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Surprising Factors That Influence Violent Crime

Scientists reveal several surprising factors that influence violent crime rates.

By Glenn BushinskiPublished 5 years ago 7 min read

Violent crime is a major problem throughout the world, with many cities in America beginning to see upticks that shock both police and local citizens. Throughout the years, scientists and sociologists alike have worked to find out how they can prevent violent crimes from being committed.

Certain factors, such as economic disenfranchisement, are obviously linked to violent crimes. After all, most people wouldn't murder someone if they felt comfortable and satisfied in their lives.

However, other factors that influence violent crime are pretty surprising. We're willing to bet that you would never have guessed these factors could play a part in violent crime...

(Note: For the sake of this article, we're skipping obvious factors that influence violent crime, such as having a dysfunctional family, sexual abuse, or growing up in dire poverty. This is about surprising factors, not the obvious ones.)

Social Isolation

Many people may have already noticed that the people who seem to commit the most heinous crimes tend to be the ones who are often loners. Though most people who choose to be alone are nonviolent, the truth is that there is some honesty in the "violent loner" stereotype — at least, according to science.

Studies have shown that children who feel socially isolated in school are far more likely to act violently towards their peers.

In recent years, many people who feel isolated have begun to band together online, creating echo chambers. In certain cases, such as that of Elliot Rodger, the echo chamber that they found ended up pushing them to the point that he decided to kill as a way to enact "revenge" on those who left him alone.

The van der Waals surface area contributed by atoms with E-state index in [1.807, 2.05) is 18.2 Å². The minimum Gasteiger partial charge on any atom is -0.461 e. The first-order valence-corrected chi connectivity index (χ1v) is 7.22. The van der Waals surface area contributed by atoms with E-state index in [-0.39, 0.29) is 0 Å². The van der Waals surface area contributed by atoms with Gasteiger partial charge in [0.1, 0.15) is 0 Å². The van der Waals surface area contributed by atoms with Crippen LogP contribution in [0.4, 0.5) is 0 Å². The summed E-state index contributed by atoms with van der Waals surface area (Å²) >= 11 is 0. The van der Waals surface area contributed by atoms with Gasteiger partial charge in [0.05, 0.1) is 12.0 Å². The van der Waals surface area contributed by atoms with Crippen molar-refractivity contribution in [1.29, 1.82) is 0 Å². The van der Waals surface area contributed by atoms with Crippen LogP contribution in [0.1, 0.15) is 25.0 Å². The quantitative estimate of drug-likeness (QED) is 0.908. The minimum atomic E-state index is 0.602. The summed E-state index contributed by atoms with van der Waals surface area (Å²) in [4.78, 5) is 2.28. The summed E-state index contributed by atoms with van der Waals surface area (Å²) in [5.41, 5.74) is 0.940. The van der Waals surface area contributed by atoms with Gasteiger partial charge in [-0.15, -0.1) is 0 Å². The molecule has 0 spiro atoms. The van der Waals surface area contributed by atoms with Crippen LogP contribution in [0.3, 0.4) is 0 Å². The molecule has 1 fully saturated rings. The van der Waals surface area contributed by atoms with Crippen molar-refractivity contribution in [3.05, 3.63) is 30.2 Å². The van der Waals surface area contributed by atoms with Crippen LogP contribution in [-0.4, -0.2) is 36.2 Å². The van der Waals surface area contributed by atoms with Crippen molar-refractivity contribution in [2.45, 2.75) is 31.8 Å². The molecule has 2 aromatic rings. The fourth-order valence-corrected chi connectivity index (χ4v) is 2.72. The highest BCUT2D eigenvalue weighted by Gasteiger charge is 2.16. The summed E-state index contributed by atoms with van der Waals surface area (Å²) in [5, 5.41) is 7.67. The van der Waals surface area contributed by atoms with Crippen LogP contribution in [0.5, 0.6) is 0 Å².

Though there are many online forums that have been called echo chambers for those who feel socially excluded, not all of them likely contribute towards violent crime.

Even so, it'd be a lie to say that social isolation and certain "high toxicity echo chambers" aren't factors that influence violent crime rates.

Exposure to Lead

Lead has already been established as one of the worst things you can be exposed to as a child. It's been linked to mental problems, cognitive disabilities, as well as serious health problems.

Unsurprisingly, scientists who ran studies on people in areas where lead was found in high amounts discovered that even inhaling lead from car exhaust could cause people to lose inhibitions, become more unstable, and also more violent.

Later on, studies showed that toddlers exposed to lead are much more likely to commit violent crimes as adults, making it one of the earliest risk factors that influence violent crimes.

The studies also showed a significant link between lead exposure in the air and high crime rates in neighborhoods. Partially due to the result of the studies, and partially due to environmental concern, lead began being removed from gasoline.

Brain Damage

This is one of the scariest medical factors that influence violent crime, since it's not always preventable. With lead or similar substances, you could enact legislation to lower exposure rates. But, a brain injury? It could happen at any time.

It only takes one bad accident to cause serious brain trauma, and even the most careful of people can end up getting knocked upside the head hard enough to have it happen to them.

The idea of brain injury impacting a person's personality isn't a new one. In fact, it's the very basis of the argument for doctors who suggest lobotomies are a justifiable treatment.

Even so, many medical professionals were hesitant to state that brain injuries could make a person more violent. It was a controversial subject for years.

An eight-year study performed by the University of Michigan confirmed that people who have traumatic brain injury, or TBI, are much more likely to commit acts of violence than people who don't.

SSRI Use (If You're Young)